Just after their flight arrived, Sankar had to take a long business phone call, so we headed to the airport Starbucks and ordered some coffee while we waited. I said something about this month being Ramadan, and Greg looked at me with concern, “Wait, are there Muslims here?”
Well, what did I know about Turkey when I was 22? Or eight months ago, for that matter.
Anyhow, we started talking about “scary Muslims,” and every so often we’d say to each other, “well, we’re having a really good time here, but it would be a lot better if people weren’t being so scary.”
Here is one of our “scary” stories.
The first day of Angela and Greg’s visit, the four of us went to sightsee in the Old City. Before we left, Angela showed me one of her pretty, copper-colored, bejeweled Roman sandals. The sole was starting to split apart, and I told her we could glue it back together right away, that she should wear something else. But she wanted to wear that pair, so off we went.
After Hagia Sofia and a bit of shopping, Sankar and Greg went home and Angela and I pushed on to the Grand Bazaar, an ancient maze of shops and assertive vendors, lots of junk and some treasures.
Several hours later, scarf and jewelry purchases in hand, we started back toward the New Mosque (built in the 1600s), to meet Umit. As we walked along the busy, narrow streets outside the bazaar, Angela tripped slightly, and one of the two straps holding her left foot to the sole of her sandal broke away. She began walking with a kind of limp, trying not to further damage it. I told her we could ask Umit if he knew a shoe repair person, and perhaps after a few days and not much expense, she could get the sandal back. “They were only $10 at Target,” she shrugged.
Soon we reached the New Mosque. Heading for our meeting place, we walked around the building on a large cement expanse, passing a wide set of stairs on which older men were sitting, enjoying the late afternoon sea breeze.
As we did this, Angela stumbled again, and this time the second strap on her left sandal broke. Her foot was now completely out of the sandal, but because the strap around her ankle still held, she was dragging it behind her. We both started laughing and she bent down and took the sandal off. The whole thing, sole and straps lay prone in her hand, like an open-faced sandwich.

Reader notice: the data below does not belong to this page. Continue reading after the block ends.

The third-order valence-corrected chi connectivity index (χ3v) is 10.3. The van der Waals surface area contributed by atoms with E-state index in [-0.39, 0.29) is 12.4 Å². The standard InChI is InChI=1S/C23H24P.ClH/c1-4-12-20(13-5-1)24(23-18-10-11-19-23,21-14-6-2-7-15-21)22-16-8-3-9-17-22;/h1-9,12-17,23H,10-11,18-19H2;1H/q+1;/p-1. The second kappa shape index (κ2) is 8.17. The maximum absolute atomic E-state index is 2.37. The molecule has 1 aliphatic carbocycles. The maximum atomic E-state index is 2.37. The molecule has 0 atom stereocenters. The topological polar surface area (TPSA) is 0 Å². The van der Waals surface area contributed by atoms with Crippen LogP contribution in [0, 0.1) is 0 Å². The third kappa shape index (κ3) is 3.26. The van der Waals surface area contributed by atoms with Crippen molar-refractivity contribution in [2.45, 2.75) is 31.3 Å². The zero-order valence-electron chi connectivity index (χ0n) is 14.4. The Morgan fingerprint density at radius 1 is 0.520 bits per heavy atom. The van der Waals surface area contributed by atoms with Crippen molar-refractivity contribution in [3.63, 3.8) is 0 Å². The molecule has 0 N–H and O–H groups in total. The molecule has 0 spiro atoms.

We didn’t have far to go, and we walked slowly, she with one bare foot. As we looked for a bench to sit down on, I felt a tap on my shoulder. It was an old, slightly hunchbacked Turkish man. Without saying a word, he pointed at the shoe Angela was holding and then, nodding elaborately, gestured to our right, just past the mosque. It was then that four months of intensive Turkish enabled me to come forth with, “Ayakabba?” Shoe? and he nodded. Apparently help was just around the corner.
We thanked the man, headed back past the mosque, then immediately saw it, a little shoeshine/shoe repair operation right out in the open, complete with a small gold-horned stand to put your shoe over as it is being refurbished. A thin older man wearing a fez (headwear outlawed by Kemal Ataturk in 1925, but old men in Turkey don’t care; they are not applying for jobs or university entrance) smiled so broadly at us as we walked up that my first thought was, he is expecting us. Did the other man somehow call ahead and tell him we were coming? No, no, this was a simple operation. The shoe repair guy probably people-watched from the ankles down. And what a sight we made.
He took the shoe and expressed surprise that not only two straps, but the sole as well were damaged. “Cok problem,” we laughed, many problems. He turned back toward a worktable, grabbed a small plastic bottle of clear glue and began to fasten the sole and the straps back in place. Within two minutes the job was finished and, smiling, he handed the shoe back to Angela.
“How much? “ I asked him, and when he said three Turkish lira, about two dollars, I gave him a five note.
As we walked away, Angela and I talked about whose business it is when a stranger experiences a mishap. In our culture, we seem to believe it is not ours. I know I would turn away, embarrassed, if I saw an immigrant’s shoe fall off. I would be concerned about awkwardness, about possibly getting pulled into some larger neediness. But here the assumption is apparently the opposite. The man was no doubt sitting with his buddies when he noticed our mishap. Perhaps he thought for a moment about approaching two foreigners, but he was over at our side before we had gone twenty paces.
With over 15 million inhabitants, Istanbul is about five times bigger than the Twin Cities. It surely has its share of crime, but when people ask me if I feel safe here, I answer yes. I realize that, even though I read the English daily, I am not well-informed. Perhaps there is a serial killer stalking Istanbul’s streets. But part of assessing safety is listening to your gut. And the watchfulness here, the frequent, kind attentiveness that seems to reach across all ages and economic levels, gives me a positive gut feeling.
As we sat waiting for our driver, the sandal straps already firm (“this sandal is going to be stronger than the other one,” Angela commented, and I thought, how can I get hold of some of that glue?), traffic stopped and started around us and the air was heavy with humidity. Nevertheless, a glow of peacefulness and good will surrounded us. You could almost see it.